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Tuesday, October 9, 2012
John Sugden hopes his book isn’t seen as the last word on Lord Nelson – or perhaps that should be the last 450,000 words.
For this gargantuan tome, itself merely the latter half of a two-volume biography of the Norfolk Hero, explores Nelson’s life in greater detail than many might imagine possible given that more than two centuries have passed since his demise aboard HMS Victory.
Dr Sugden’s forensic research uncovered scores of files full of primary sources unknown to earlier biographers. The result is a human portrait that steers clear of idolatry or iconoclasm, instead depicting Nelson in many lights, some more flattering than others.
He also emerges as a very modern hero, almost a prototypical 21st century celebrity such was his flair for manipulating his public image via the media, though at the same time he remained deeply conscientious about his role as a public servant. For an example of the former trait, take his behaviour when personally suggesting a form of wording to the London Corporation by which they might thank him for his efforts at the Battle of Copenhagen. To avoid appearing boastful he claimed the wording came from a letter from “a dear friend”, who apparently hailed him as “the Victor of the Nile, the conqueror of Copenhagen… the terror and stop of the Northern Confederacy, the restorer of the King of Naples, the preserver of Rome, the Avenger of Kings, and the Guardian Angel of England. The only man who in this war has been 127 days in battle and ever came off covered with glory, honour, virtue and modesty, The pride of his country and friends.”
The “dear friend” was his mistress, Emma Hamilton, and Nelson himself served as the citation’s editor, for instance substituting “the only man” for her phrase “the man of men”.
“It’s very modern, and he’s almost the first example you get,” says Dr Sugden. “The only similar figure I can think of is Sir Francis Drake, going back to Elizabethan times, who was also a popular hero who attracted crowds and loved the attention – but even there, you don’t get this conscious milking and manipulation which you do with Nelson, so in that sense he is almost the first great figure of the cult of celebrity. He manipulated the press: he would have versions of his exploits written, either by himself or someone else, and get them into the press one way or another without saying they were from him.
“He was concerned to get his side of the story and a positive image before the public. And he was alert to all ways of doing this in a way only modern people are. For instance, he didn’t just use the press, which was perhaps an old-fashioned way – he knew there was a growing public popularity for engravings and prints, and he sat happily for as many portraits as he could.
“But the thing that really smacks of the modern day is that he virtually invented the walkabout. You think now of royalty going around meeting crowds in a way they never quite did before. You find Nelson doing this two centuries ago.”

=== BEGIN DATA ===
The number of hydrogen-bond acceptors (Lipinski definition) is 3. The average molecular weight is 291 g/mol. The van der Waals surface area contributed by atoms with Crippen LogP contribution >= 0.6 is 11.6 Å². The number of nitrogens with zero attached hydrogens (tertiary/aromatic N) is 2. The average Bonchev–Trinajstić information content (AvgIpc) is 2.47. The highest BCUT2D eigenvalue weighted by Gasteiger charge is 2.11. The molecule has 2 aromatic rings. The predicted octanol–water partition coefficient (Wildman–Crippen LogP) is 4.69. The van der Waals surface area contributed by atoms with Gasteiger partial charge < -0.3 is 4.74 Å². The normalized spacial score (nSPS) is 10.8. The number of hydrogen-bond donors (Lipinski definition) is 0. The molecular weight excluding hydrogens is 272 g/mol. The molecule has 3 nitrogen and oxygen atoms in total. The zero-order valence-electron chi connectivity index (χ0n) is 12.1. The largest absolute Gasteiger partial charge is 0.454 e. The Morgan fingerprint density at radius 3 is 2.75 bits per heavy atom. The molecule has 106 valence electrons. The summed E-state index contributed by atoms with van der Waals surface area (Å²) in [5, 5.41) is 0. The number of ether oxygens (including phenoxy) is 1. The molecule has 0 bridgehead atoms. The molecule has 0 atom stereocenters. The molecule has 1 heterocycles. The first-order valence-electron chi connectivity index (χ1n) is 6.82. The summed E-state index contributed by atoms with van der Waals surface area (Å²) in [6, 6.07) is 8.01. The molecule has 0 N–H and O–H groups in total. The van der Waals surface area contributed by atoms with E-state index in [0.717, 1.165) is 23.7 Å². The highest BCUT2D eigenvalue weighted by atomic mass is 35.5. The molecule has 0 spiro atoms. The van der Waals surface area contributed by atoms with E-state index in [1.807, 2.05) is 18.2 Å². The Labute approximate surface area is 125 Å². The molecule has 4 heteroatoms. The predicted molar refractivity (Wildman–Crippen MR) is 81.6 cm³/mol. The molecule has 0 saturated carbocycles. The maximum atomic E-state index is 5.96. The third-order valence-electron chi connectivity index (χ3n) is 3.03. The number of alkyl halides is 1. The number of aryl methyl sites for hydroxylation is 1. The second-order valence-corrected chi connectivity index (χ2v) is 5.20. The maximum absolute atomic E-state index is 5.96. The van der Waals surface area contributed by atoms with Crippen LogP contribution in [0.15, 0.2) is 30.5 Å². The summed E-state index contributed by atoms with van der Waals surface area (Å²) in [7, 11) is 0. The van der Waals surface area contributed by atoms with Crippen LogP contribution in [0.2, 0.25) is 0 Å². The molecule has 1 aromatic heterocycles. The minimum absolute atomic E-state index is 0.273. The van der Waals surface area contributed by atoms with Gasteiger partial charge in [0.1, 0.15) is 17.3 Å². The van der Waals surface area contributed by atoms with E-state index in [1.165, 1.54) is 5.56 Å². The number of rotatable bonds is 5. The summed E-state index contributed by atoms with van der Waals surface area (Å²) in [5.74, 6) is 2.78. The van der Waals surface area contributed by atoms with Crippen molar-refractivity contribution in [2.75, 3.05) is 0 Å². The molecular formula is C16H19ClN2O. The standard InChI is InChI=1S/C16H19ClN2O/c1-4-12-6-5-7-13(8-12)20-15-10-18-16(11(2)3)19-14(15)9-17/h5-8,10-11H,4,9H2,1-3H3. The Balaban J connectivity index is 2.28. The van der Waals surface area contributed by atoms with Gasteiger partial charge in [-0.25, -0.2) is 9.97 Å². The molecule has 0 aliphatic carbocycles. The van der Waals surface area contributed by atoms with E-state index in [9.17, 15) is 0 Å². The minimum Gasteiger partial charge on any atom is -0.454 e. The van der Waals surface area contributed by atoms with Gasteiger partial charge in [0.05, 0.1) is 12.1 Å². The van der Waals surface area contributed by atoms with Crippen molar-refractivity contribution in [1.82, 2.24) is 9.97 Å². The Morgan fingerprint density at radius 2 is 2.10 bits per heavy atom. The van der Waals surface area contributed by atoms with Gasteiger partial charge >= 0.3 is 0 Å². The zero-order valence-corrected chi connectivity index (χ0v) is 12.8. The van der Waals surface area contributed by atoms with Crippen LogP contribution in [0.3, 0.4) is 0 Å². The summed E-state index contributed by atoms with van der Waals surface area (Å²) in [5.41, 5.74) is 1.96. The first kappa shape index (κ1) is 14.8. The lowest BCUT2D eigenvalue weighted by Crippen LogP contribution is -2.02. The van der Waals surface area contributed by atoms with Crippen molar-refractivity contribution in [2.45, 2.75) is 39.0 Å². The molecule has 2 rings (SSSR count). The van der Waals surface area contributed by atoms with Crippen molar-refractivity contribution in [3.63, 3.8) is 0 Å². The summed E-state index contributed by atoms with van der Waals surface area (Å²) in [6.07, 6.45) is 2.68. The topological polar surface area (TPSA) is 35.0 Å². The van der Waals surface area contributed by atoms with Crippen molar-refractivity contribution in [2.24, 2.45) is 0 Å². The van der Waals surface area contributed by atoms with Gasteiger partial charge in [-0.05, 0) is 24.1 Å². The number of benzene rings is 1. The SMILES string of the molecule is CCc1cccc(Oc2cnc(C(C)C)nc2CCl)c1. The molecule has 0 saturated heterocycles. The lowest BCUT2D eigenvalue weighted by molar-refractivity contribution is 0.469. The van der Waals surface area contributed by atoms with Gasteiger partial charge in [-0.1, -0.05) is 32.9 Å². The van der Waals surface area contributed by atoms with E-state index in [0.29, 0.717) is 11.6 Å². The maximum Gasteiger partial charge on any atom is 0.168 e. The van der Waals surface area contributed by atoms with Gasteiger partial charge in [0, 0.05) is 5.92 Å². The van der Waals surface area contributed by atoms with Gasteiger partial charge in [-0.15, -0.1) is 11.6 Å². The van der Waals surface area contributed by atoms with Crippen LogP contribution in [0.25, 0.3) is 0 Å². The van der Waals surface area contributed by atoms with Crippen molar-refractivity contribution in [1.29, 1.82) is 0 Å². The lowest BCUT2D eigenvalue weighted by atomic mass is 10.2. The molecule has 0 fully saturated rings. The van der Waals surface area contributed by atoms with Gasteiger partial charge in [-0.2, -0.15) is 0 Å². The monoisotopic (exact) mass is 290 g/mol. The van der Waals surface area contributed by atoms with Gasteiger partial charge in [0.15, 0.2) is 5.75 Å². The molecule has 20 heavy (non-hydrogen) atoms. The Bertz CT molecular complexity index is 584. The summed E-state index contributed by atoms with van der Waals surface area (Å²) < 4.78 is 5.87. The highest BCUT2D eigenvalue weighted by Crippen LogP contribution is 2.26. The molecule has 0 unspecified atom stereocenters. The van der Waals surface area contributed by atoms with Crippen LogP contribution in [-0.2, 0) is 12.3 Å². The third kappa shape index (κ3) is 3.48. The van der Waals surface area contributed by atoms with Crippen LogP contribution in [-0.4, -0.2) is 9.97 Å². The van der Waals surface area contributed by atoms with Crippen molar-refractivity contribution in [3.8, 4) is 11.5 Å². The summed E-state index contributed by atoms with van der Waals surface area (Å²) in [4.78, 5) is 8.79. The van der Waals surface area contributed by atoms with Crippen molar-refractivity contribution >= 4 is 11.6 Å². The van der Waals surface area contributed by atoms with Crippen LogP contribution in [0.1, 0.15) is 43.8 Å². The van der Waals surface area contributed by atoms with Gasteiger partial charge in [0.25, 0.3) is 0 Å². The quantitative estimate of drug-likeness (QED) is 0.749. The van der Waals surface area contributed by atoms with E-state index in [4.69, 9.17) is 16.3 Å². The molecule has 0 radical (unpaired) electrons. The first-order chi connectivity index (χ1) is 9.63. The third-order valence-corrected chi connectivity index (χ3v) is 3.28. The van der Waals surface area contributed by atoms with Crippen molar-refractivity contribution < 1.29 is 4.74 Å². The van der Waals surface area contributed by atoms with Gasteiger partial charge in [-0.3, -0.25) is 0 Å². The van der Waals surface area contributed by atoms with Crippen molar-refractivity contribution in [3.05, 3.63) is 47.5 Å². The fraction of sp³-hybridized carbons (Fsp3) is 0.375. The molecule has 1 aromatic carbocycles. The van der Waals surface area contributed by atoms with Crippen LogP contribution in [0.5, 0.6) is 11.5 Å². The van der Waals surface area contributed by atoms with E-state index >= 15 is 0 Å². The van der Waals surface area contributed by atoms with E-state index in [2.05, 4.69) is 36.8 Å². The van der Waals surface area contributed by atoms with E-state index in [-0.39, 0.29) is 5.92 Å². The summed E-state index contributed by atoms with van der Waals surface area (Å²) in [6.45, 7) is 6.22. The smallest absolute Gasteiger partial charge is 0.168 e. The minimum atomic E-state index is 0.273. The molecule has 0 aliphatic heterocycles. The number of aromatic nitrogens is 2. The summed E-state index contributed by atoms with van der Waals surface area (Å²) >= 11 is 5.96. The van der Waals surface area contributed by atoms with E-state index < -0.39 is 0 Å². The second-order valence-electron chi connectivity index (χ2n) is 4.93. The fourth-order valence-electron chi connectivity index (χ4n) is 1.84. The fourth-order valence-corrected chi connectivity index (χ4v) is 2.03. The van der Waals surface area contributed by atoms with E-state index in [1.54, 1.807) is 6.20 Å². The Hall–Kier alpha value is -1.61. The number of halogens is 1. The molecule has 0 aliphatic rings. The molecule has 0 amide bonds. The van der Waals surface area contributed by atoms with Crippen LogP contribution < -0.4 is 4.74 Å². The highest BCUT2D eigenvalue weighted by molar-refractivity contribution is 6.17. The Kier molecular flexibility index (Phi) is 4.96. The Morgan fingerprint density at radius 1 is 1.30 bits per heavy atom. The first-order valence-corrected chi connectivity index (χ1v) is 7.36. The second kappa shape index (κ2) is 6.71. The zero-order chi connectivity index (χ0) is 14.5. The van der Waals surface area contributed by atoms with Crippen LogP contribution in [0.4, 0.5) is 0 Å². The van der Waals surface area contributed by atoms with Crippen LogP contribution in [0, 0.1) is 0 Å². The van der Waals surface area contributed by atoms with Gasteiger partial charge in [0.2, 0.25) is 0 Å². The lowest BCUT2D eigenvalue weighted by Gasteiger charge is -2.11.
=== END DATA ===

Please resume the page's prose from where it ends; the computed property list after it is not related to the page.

Dr Sugden lives in the Lake District but grew up in East Yorkshire, “brought up on the same east coast as Nelson was, but further north, so I know those biting cold winds of winter very well!” Living by the sea sparked a childhood interest in maritime history and Nelson in particular: “from small acorns grow large oaks,” he says.
“I think this book started for me when I was very small – I was nine years old when I first got interested in Nelson. That was just through reading about him in comics and so forth. It’s come and gone over the years, but he’s been a character I’ve constantly been interested in and sometimes got really interested in. This project started in a way at the beginning of the 1980s because at that stage I had been working on another naval figure and began to find all these unused sources about Nelson, and thought for the first time ‘There’s a job to be done here’, because like many people I’d assumed that with so many books on Nelson surely there isn’t much more for me to do.”
First he began exploring small incidents other books mentioned only in passing, going back to the original documents and seeing where they led him. “Gradually I realised that really the whole lot of it needed a sweep, and with a bit of trepidation I had a go!”
The book makes no claim to revelatory discoveries that will topple our previous perception of the man; Dr Sugden’s aim was subtler, to deepen and humanise Nelson as far as possible. He develops into a conflicted character: strong-minded yet vulnerable, in constant need of affection and reassurance yet prone to tempestuous relations with his superiors, colleagues and friends. Social class plays its part – Nelson was a mere commoner engaged in political schisms with some of the wealthiest and most entrenched estate owners in the land. And of course while his naval prowess saved the nation, his adulterous affair with Lady Hamilton scandalised society.